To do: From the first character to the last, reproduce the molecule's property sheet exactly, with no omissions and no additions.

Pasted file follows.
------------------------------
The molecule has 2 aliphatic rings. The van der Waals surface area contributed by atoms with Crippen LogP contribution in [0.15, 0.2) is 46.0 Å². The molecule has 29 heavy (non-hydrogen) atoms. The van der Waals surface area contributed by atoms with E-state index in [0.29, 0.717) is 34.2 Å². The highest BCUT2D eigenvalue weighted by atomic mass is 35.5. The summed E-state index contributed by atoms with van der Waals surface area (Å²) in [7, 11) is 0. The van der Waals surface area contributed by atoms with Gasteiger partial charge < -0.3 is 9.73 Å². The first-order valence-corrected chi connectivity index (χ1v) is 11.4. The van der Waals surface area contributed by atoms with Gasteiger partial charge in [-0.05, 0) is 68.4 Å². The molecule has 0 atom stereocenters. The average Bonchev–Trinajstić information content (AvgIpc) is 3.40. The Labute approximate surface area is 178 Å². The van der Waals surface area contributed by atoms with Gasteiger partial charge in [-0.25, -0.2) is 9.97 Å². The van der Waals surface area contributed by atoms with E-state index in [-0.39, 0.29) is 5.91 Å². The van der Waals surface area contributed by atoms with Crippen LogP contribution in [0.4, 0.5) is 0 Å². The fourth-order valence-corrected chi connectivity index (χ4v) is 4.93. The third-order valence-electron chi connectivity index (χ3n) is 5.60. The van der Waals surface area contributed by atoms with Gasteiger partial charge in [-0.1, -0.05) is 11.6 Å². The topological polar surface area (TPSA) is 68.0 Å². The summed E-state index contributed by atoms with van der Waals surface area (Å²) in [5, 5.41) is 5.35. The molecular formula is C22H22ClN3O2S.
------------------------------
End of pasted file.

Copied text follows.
The molecule has 2 aliphatic rings. The van der Waals surface area contributed by atoms with Crippen LogP contribution in [0.15, 0.2) is 46.0 Å². The molecule has 29 heavy (non-hydrogen) atoms. The van der Waals surface area contributed by atoms with E-state index in [0.29, 0.717) is 34.2 Å². The highest BCUT2D eigenvalue weighted by atomic mass is 35.5. The summed E-state index contributed by atoms with van der Waals surface area (Å²) in [7, 11) is 0. The van der Waals surface area contributed by atoms with Gasteiger partial charge < -0.3 is 9.73 Å². The first-order valence-corrected chi connectivity index (χ1v) is 11.4. The van der Waals surface area contributed by atoms with Gasteiger partial charge in [-0.05, 0) is 68.4 Å². The molecule has 0 atom stereocenters. The average Bonchev–Trinajstić information content (AvgIpc) is 3.40. The Labute approximate surface area is 178 Å². The van der Waals surface area contributed by atoms with Gasteiger partial charge in [-0.25, -0.2) is 9.97 Å². The van der Waals surface area contributed by atoms with E-state index in [-0.39, 0.29) is 5.91 Å². The van der Waals surface area contributed by atoms with Crippen LogP contribution in [0.4, 0.5) is 0 Å². The fourth-order valence-corrected chi connectivity index (χ4v) is 4.93. The third-order valence-electron chi connectivity index (χ3n) is 5.60. The van der Waals surface area contributed by atoms with Gasteiger partial charge in [-0.1, -0.05) is 11.6 Å². The topological polar surface area (TPSA) is 68.0 Å². The summed E-state index contributed by atoms with van der Waals surface area (Å²) in [5, 5.41) is 5.35. The molecular formula is C22H22ClN3O2S.